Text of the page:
Khalil Gibran

(redirected from Jubran Khalil Jubran)

Gibran, Khalil

(1883–1931) poet, painter, novelist; born in Bechari, Lebanon (now Syria). His mother emigrated to the United States in 1894 and settled in Boston. He traveled to Lebanon to study with the Maronite (Christian) clergy (1897–99), then returned to Boston, where he was befriended by Mary Haskell, a wealthy patroness of the arts. After studying art in Paris, he settled in New York City, where he painted, sculpted, and wrote plays and poetry in Arabic and English. His best-known book, The Prophet (1923), attracted only modest attention during his lifetime but later became an inspirational classic. Poetic and mystical, his work conveyed a longing to transcend the human condition.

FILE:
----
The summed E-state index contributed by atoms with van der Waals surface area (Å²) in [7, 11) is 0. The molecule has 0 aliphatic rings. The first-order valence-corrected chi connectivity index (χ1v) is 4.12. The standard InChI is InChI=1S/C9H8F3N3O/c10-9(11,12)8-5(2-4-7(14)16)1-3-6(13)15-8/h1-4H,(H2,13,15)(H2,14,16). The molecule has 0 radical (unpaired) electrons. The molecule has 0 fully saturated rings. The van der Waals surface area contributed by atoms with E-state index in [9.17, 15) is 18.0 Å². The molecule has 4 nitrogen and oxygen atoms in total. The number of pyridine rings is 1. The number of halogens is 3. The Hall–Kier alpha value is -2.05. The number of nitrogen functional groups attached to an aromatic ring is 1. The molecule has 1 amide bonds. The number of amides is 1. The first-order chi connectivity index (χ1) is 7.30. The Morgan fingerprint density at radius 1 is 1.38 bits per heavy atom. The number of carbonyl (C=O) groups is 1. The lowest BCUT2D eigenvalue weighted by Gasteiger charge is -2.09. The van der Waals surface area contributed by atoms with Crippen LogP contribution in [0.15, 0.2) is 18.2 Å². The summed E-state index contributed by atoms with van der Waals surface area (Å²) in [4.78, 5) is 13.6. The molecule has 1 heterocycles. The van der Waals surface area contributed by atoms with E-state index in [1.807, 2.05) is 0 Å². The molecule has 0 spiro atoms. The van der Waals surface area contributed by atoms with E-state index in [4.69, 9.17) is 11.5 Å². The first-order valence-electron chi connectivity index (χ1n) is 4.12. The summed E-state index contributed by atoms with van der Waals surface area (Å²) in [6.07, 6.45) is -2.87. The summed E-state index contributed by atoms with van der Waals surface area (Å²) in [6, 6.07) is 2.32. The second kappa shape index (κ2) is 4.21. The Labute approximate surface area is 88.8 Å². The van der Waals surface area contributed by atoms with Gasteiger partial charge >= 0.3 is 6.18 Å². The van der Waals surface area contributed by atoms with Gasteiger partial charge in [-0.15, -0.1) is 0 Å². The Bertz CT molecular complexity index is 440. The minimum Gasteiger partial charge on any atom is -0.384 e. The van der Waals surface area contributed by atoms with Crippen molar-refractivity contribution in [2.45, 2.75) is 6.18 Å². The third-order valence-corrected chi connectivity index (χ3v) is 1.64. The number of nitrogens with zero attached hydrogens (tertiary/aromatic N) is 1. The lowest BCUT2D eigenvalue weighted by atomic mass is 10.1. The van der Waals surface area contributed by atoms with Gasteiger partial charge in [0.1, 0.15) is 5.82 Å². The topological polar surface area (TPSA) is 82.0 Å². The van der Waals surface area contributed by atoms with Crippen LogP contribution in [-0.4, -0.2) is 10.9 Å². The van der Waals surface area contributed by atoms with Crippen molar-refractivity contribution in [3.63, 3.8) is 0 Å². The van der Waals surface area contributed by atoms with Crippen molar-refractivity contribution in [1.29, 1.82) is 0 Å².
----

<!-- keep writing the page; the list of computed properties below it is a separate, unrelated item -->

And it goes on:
The Cambridge Dictionary of American Biography, by John S. Bowman. Copyright © Cambridge University Press 1995. Reproduced with permission.
References in periodicals archive ?
"From Boston, the place in which poet Jubran Khalil Jubran conveyed the first Syrian messages to the world, we came to the same place to say that terrorism is bad for everyone," Chairman of SAF, Ghiath Moussa, said in a statement reported by al-Mayadeen channel.
The range of the literature covered is truly amazing: pre-Islamic poetry (Imru' al-Qays), the Koran (Surat Maryam), the writings of the Golden Age of the Arabs (750-1258 A.D.), literature from al-Andalus, and modern Arabic prose and poetry, including Arab-American literature (Jubran Khalil Jubran, Mikha'il Nu'aymah, and Amin al-Rihani).
Gibran also known as Jibran, Khalil or Kahlil, Arabic name in full Jubran Khalil Jubran (b.